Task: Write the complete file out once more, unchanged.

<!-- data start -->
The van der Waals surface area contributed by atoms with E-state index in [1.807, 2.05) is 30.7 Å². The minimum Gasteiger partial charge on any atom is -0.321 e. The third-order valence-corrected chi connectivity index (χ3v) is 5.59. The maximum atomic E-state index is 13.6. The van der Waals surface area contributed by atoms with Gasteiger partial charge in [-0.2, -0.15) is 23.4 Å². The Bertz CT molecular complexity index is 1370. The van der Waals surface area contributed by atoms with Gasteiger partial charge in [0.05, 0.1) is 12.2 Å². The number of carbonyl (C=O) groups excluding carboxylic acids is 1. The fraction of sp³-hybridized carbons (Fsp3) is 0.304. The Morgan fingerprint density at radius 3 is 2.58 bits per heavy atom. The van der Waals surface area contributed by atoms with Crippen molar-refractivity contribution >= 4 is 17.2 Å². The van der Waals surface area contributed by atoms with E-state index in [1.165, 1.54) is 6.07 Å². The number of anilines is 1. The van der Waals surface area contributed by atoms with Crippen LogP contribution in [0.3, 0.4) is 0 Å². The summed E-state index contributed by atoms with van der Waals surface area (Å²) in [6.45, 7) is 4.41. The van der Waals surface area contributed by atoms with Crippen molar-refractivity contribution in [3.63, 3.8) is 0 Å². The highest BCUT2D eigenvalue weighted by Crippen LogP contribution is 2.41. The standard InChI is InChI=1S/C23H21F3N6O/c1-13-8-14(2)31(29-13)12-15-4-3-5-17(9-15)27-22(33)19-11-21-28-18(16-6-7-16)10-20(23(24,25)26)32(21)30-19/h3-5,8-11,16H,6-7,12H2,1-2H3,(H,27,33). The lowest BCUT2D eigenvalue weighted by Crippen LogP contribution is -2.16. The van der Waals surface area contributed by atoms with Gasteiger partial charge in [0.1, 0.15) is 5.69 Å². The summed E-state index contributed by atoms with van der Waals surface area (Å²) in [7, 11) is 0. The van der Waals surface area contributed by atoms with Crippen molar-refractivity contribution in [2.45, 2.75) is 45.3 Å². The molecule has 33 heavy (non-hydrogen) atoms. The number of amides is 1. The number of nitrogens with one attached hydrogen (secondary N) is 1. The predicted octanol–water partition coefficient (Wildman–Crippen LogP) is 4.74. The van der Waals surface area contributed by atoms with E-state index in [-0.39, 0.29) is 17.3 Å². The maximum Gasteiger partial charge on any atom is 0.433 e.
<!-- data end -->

The van der Waals surface area contributed by atoms with E-state index in [1.807, 2.05) is 30.7 Å². The minimum Gasteiger partial charge on any atom is -0.321 e. The third-order valence-corrected chi connectivity index (χ3v) is 5.59. The maximum atomic E-state index is 13.6. The van der Waals surface area contributed by atoms with Gasteiger partial charge in [-0.2, -0.15) is 23.4 Å². The Bertz CT molecular complexity index is 1370. The van der Waals surface area contributed by atoms with Gasteiger partial charge in [0.05, 0.1) is 12.2 Å². The number of carbonyl (C=O) groups excluding carboxylic acids is 1. The fraction of sp³-hybridized carbons (Fsp3) is 0.304. The Morgan fingerprint density at radius 3 is 2.58 bits per heavy atom. The van der Waals surface area contributed by atoms with Crippen molar-refractivity contribution >= 4 is 17.2 Å². The van der Waals surface area contributed by atoms with E-state index in [1.165, 1.54) is 6.07 Å². The number of anilines is 1. The van der Waals surface area contributed by atoms with Crippen LogP contribution in [0.3, 0.4) is 0 Å². The summed E-state index contributed by atoms with van der Waals surface area (Å²) in [6.45, 7) is 4.41. The van der Waals surface area contributed by atoms with Crippen molar-refractivity contribution in [3.63, 3.8) is 0 Å². The highest BCUT2D eigenvalue weighted by Crippen LogP contribution is 2.41. The standard InChI is InChI=1S/C23H21F3N6O/c1-13-8-14(2)31(29-13)12-15-4-3-5-17(9-15)27-22(33)19-11-21-28-18(16-6-7-16)10-20(23(24,25)26)32(21)30-19/h3-5,8-11,16H,6-7,12H2,1-2H3,(H,27,33). The lowest BCUT2D eigenvalue weighted by Crippen LogP contribution is -2.16. The van der Waals surface area contributed by atoms with Gasteiger partial charge in [0.1, 0.15) is 5.69 Å². The summed E-state index contributed by atoms with van der Waals surface area (Å²) in [7, 11) is 0. The van der Waals surface area contributed by atoms with Crippen molar-refractivity contribution in [2.45, 2.75) is 45.3 Å². The molecule has 33 heavy (non-hydrogen) atoms. The number of amides is 1. The number of nitrogens with one attached hydrogen (secondary N) is 1. The predicted octanol–water partition coefficient (Wildman–Crippen LogP) is 4.74. The van der Waals surface area contributed by atoms with E-state index in [-0.39, 0.29) is 17.3 Å². The maximum Gasteiger partial charge on any atom is 0.433 e.